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Trust: Getting Results in an Uncivil World

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Tue Mar 17 2020

Trust: Getting Results in an Uncivil World
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Trust! There’s no element more critical to any relationship than trust. A friendship with no trust is no friendship. A marriage with no trust is no marriage. And an organization’s culture that isn’t absolutely rooted in trust is a culture that is ripe for toxicity, disengagement, and failure.

With so much at stake, you’d think that creating, growing, and maintaining a culture of trust would be foremost in the minds of leaders. But often, trust is an after-thought. While trust is critical to the health of any organization, getting to trust seems almost an enigma.

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So, let’s clear up the confusion and examine our role in successfully building trust.

We build trust with people when we treat them with civility—not just when we’re on the same page but when we’re in the midst of conflict. To be civil requires our commitment to listen and tackle ideas rather than battle people.

I define civility as the consistent communication of respect. It’s that consistent piece that is critical to our building trust. It’s also that consistent piece that demands our attention, our commitment, and our know-how. Trust breaks down because of our unwillingness to exercise civility during conflict or a difference of opinion.

So, what’s the first step we can take? We must intentionally choose civility. Imagine how an organization could grow a culture of trust if everyone made the decision to choose civility as they walked in the front door, as they picked up the phone to speak with that difficult customer, and as they entered the meeting knowing they were going to have to enthusiastically defend their ideas with respectful debate rather than sarcasm and anger.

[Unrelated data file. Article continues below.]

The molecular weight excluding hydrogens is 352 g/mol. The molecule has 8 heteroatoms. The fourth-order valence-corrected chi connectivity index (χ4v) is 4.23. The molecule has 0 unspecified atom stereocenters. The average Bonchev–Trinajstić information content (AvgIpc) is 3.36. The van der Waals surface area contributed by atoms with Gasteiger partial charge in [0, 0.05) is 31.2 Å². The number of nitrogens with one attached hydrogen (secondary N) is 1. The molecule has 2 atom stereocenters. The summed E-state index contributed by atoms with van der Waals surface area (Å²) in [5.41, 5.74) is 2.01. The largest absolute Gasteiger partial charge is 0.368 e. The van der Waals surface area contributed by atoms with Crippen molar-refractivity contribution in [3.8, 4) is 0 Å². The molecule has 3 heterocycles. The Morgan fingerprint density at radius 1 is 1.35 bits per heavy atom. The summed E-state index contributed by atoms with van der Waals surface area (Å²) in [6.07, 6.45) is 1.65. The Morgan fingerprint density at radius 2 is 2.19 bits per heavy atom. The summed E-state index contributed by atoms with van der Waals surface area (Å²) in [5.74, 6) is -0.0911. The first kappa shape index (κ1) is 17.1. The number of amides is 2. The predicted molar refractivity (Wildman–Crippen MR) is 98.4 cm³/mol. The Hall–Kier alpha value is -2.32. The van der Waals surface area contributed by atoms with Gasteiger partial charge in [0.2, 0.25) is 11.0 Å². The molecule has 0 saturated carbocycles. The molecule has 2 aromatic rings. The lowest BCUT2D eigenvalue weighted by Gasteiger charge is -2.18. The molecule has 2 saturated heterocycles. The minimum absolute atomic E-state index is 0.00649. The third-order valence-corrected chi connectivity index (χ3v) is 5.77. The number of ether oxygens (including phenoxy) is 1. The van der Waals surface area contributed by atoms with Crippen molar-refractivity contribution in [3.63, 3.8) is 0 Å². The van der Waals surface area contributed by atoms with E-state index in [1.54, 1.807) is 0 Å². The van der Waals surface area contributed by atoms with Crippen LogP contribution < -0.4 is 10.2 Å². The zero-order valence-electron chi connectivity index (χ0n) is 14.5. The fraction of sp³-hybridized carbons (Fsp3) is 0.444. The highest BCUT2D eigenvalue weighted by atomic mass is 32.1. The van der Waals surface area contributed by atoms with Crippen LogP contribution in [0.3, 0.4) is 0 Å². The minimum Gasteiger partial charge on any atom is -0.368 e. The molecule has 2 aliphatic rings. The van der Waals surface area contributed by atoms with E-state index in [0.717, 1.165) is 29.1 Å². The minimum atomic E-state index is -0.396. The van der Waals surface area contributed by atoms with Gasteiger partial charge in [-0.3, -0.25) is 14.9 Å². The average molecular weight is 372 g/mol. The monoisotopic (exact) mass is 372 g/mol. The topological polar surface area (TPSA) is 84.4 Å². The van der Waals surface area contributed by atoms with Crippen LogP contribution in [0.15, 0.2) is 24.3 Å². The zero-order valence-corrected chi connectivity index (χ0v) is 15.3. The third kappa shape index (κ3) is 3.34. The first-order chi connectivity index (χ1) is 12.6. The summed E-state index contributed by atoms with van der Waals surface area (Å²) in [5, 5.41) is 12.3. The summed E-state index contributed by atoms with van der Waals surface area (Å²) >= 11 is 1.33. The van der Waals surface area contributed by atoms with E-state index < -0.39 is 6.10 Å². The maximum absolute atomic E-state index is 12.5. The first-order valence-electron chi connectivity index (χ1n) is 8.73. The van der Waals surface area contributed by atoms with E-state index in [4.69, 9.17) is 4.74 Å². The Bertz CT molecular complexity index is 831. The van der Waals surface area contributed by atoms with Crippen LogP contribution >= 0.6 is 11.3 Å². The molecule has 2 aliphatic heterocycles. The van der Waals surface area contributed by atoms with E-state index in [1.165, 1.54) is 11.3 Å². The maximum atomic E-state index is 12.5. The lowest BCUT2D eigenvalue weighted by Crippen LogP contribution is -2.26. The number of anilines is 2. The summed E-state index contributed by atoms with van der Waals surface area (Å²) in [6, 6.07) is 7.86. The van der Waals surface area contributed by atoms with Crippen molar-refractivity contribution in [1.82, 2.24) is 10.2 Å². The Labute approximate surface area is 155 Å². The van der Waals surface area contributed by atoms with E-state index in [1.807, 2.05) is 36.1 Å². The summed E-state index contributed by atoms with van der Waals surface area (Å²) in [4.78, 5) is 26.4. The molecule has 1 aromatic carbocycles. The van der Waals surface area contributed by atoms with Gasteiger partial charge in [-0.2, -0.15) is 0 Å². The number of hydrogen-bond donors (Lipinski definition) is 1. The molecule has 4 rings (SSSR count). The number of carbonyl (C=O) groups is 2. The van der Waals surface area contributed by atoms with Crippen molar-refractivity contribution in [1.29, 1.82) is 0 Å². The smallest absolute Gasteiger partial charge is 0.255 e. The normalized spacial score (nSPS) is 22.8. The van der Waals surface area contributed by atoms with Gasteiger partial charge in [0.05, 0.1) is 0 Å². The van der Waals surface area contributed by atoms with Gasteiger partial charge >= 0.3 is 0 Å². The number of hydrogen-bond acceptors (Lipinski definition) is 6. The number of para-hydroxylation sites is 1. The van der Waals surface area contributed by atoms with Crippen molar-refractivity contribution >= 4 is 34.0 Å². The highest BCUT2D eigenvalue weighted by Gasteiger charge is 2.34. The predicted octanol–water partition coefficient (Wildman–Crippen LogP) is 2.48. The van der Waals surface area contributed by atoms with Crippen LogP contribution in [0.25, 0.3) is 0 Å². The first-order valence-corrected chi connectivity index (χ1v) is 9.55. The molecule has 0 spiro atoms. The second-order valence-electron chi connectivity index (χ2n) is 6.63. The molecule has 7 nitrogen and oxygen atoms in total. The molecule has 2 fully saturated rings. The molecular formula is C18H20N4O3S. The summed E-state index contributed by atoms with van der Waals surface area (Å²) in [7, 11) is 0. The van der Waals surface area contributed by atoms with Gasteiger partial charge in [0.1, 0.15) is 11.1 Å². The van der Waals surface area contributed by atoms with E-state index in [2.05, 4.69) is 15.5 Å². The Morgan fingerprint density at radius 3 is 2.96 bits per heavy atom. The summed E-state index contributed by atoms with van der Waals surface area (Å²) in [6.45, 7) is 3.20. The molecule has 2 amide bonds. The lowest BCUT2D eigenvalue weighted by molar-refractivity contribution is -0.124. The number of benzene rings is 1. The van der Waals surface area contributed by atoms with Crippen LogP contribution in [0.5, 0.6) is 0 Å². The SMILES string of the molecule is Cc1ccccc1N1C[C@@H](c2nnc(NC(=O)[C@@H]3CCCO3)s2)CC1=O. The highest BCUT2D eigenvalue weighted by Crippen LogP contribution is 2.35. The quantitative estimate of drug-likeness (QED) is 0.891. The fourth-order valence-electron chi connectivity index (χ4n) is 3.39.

Does it make a difference? A sales manager told me that after attending one of my workshops on civility, he decided to put civility to the test that afternoon despite his skepticism in what sounded like some touchy-feely approach that wouldn’t make a difference.

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Every afternoon this salesman had to check in by phone with one of his direct reports. Their conversations never went well. The men were abrupt—almost caustic with one another. But he related to me that that afternoon as he reached for the phone, he focused on civility_._ His tone changed as he began speaking. As he aimed to communicate respect, he began to listen more carefully and with less judgment as he weighed the employee’s ideas. The phone call, which typically was short, lasted nearly an hour. As he hung up the phone, the salesman realized that the relationship had changed. For the first time, there was a hint of trust. It began with his commitment to choose civility_._

Does the civility-trust connection really make a difference? Neuroeconomist Paul Zak writes that compared with people at low-trust companies, people at high-trust companies report 106 percent more energy at work, 50 percent higher productivity, and 76 percent more engagement. Indeed, the willingness for leaders to commit to a culture of trust appears to reap enormous benefits.

Is it just a matter of making one choice? No. But choosing to unleash civility in the workplace is the first step, a critical one in creating, growing, and maintaining a culture of trust.

Will you choose civility?

To discover the road map to building trust through civility in a world of technology, drama, and chaos through communication, confidence, and clarity, join me for my session at ATD 2020 International Conference & EXPO.

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